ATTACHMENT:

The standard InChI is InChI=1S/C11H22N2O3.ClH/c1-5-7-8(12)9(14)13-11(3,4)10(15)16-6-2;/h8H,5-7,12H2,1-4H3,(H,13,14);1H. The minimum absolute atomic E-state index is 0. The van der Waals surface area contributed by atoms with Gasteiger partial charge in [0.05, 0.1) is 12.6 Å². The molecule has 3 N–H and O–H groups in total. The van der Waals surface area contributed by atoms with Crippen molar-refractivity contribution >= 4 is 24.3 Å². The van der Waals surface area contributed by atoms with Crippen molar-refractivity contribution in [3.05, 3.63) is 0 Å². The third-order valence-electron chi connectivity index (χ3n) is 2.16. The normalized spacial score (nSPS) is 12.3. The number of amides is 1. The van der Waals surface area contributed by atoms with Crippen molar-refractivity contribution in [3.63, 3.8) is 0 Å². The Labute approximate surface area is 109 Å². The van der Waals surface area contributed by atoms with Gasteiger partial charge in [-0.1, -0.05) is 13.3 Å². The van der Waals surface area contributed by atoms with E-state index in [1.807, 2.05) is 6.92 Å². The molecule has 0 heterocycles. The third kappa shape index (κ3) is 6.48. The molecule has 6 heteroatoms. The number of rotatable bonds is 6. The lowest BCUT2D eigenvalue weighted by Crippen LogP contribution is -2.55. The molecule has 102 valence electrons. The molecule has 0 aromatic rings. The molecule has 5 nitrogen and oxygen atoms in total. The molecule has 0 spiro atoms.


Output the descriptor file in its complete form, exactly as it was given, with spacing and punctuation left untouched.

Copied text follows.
The standard InChI is InChI=1S/C11H22N2O3.ClH/c1-5-7-8(12)9(14)13-11(3,4)10(15)16-6-2;/h8H,5-7,12H2,1-4H3,(H,13,14);1H. The minimum absolute atomic E-state index is 0. The van der Waals surface area contributed by atoms with Gasteiger partial charge in [0.05, 0.1) is 12.6 Å². The molecule has 3 N–H and O–H groups in total. The van der Waals surface area contributed by atoms with Crippen molar-refractivity contribution >= 4 is 24.3 Å². The van der Waals surface area contributed by atoms with Crippen molar-refractivity contribution in [3.05, 3.63) is 0 Å². The third-order valence-electron chi connectivity index (χ3n) is 2.16. The normalized spacial score (nSPS) is 12.3. The number of amides is 1. The van der Waals surface area contributed by atoms with Crippen molar-refractivity contribution in [3.63, 3.8) is 0 Å². The Labute approximate surface area is 109 Å². The van der Waals surface area contributed by atoms with Gasteiger partial charge in [-0.1, -0.05) is 13.3 Å². The van der Waals surface area contributed by atoms with E-state index in [1.807, 2.05) is 6.92 Å². The molecule has 0 heterocycles. The third kappa shape index (κ3) is 6.48. The molecule has 6 heteroatoms. The number of rotatable bonds is 6. The lowest BCUT2D eigenvalue weighted by Crippen LogP contribution is -2.55. The molecule has 102 valence electrons. The molecule has 0 aromatic rings. The molecule has 5 nitrogen and oxygen atoms in total. The molecule has 0 spiro atoms.